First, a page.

Tag Archives: Cashmere

Alpaca is Better Than Cashmere continued

…Ultimately cashmere is proving catastrophic for the enviroment. The Chinese grasslands are unable to support the number of cashmere goats required to meet the world’s growing demand of the cashmere fibre and consequently, these grasslands are turning into deserts of ice.

Cashmere was an extremely rare commodity until the early 1990’s but due to retailers and manufacturers finding ways to supply the luxury yarn at lower prices, demand for uber soft, colourful and light cashmere jumpers has boomed -100% cashmere sweater can be  bought at Uniqlo for less than £80 and a blended cotton – cashmere for less than £40.)

alpacas (AP Photo - Kerstin Joensson).png

alpacas (AP Photo – Kerstin Joensson).png

Consequently, the number of goat herds has exploded. Behind China, Mongolia is the second largest cashmere supplier where the goat population quadrupled from 5 million to 20 million in under 20 years (from 19990 to 2009).

Already, nearly all of Mongolia is at risk of turning into desert (90%) whilst many predict that over-grazing is exacerbating the effects of climate change in a process that is already advanced. The Gobi Desert increased by an area larger than the Netherlands between1994 and 1999 – that’s all within 5 years?!

By their nature, goats are more versatile than sheep meaning that shepherds in Mongolia now have a tendency to switch their livestock towards goats as land becomes more desert-like which fuels the problem by further damaging the ecology. The goats’ sharp hooves destroy topsoil and grass whilst they eat plants close to their roots which destroys their native grasses. It’s an extremely counter-productive system.

These former grasslands are home not only to goats and sheep but also home to wild horses, endangered snow leopards and the Tibetan antelope. In turn, the cashmere industry has threatened all of these animals’ survival. In turn and quite literally, the environmental footprint of an alpaca is far lighter than a cashmere goat’s. http://www.plumoflondon.com/history-alpacas.php

Alpacas Are Enviromentally Friendly

Alpacas soft, padded feet are gentle on the natural terrain and they graze without destroying root systems as they don’t eat purely the tops of grass unlike sheep and goats. Alpacas originate in the Alti Plano of the Peruvian Andes which is far less a fragile ecosystem.

Cute image of an Alpaca's face

Alpaca in its natural habitat

Alpacas are seeing much less of a boom in numbers unlike those of cashmere goats. The kind of population boom that cashmere goats have seen seems less likely for alpacas. According to the Natural Resources Defence Council, alpacas are much more efficient than cashmere goats. An alpaca consumes less water than a goat and is also able to grow enough fibre to create 4/5 jumpers in a year whilst in comparison, it takes four goats the same amount of time to produce enough cashmere yarn for a single sweater. It is now very easy to see why Alpaca can and should replace cashmere as the world’s number 1 ethical and sustainable luxury yarn.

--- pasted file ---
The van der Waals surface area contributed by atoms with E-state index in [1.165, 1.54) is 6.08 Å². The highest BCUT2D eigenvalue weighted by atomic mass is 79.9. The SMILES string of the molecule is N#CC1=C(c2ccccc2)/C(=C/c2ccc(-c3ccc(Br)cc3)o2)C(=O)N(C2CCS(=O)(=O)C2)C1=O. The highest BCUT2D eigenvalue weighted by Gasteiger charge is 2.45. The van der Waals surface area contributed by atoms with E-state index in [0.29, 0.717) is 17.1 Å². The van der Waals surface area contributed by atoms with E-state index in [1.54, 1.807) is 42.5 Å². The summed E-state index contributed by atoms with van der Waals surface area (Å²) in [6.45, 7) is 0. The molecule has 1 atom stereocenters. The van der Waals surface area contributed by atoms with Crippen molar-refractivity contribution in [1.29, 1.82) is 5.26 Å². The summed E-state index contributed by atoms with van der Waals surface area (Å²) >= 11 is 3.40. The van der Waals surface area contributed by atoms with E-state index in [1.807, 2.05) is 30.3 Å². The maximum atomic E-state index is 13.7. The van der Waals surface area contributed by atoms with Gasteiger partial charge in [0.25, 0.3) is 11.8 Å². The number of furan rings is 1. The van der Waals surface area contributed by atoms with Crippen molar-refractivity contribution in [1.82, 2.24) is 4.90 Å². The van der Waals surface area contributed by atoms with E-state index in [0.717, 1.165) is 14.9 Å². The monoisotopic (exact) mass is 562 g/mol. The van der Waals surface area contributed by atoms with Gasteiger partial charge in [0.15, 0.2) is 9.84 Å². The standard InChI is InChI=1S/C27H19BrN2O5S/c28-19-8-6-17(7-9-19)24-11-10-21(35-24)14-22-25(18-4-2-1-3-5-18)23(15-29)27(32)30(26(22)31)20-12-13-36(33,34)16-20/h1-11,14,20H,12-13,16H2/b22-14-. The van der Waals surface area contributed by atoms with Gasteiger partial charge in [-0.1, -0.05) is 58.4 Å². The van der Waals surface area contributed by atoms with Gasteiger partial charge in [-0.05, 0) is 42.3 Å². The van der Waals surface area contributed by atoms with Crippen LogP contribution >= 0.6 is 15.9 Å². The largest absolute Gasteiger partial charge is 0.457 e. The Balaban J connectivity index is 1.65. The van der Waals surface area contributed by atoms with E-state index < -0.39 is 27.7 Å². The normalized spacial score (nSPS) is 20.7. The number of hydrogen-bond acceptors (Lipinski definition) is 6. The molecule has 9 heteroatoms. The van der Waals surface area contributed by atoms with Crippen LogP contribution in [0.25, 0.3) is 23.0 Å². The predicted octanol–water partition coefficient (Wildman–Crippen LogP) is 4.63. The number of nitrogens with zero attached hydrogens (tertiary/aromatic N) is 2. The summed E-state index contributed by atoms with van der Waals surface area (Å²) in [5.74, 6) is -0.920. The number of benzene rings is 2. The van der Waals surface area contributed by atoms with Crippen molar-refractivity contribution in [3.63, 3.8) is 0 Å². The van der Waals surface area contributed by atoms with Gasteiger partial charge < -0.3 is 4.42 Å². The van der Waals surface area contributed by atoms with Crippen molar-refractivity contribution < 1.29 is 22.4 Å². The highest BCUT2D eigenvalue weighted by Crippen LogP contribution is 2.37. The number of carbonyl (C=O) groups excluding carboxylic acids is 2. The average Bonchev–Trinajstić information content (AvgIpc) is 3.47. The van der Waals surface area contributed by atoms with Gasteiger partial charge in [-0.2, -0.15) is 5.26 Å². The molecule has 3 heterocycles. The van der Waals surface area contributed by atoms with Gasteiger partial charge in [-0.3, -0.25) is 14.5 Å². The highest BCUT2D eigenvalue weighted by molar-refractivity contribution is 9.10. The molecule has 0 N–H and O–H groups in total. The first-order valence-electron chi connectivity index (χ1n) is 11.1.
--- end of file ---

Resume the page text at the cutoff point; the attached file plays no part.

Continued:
Of course, the ultimate aim of us as alpaca brands and retailers is to offer product that is equal to if not better than those of cashmere which in fact, is proving easily attainable, especially as the quality of cashmere has declined. Mongolia’s cashmere industry privatized in 1990 when breeders began crossbreeding their herds and started to focus on quantity over quality – henceforth destroying cashmere’s tagline of being a ‘luxury’ fibre. The result was that although goats produced more cashmere by weight, the fibre became shorter and coarser which ultimately created a jumper that’s not as soft, not as durable, not as warm, doesn’t retain its shape and is much more likely to pill and ball. Whereas 30/ 40 years ago, cashmere garments would stand the test of time when the yarn wasn’t over-farmed, now the consumer will be lucky if their cashmere top lasts a season?! http://www.plumoflondon.com/why-alpaca.php

Contrary to popular opinion, alpaca fibres are sorted and arranged from where they’ve been shorn which ranges from the premium fibre which is taken from closest to the body and classified as baby alpaca and is not shorn from actual baby alpacas (otherwise known as crias). The guard hairs of the alpaca are found on the animal’s legs and top coats.

Alpaca yarn is categorised and sold in a similar way to how prime cuts of beef are – some are better and therefore more expensive than others. We at Plum of London exclusively use Royal alpaca otherwise known as Super Baby Alpaca which easily rivals the best cashmere with regards to softness whilst completely surpassing it when it comes to durability, breathability (alpaca possesses better thermal properties than merino), strength (alpaca is second strongest only to silk), warmth (alpaca is warmer than goose down), whilst it also boasts hypoallergenic and antibacterial qualities among many others…!

Royal Alpaca Prices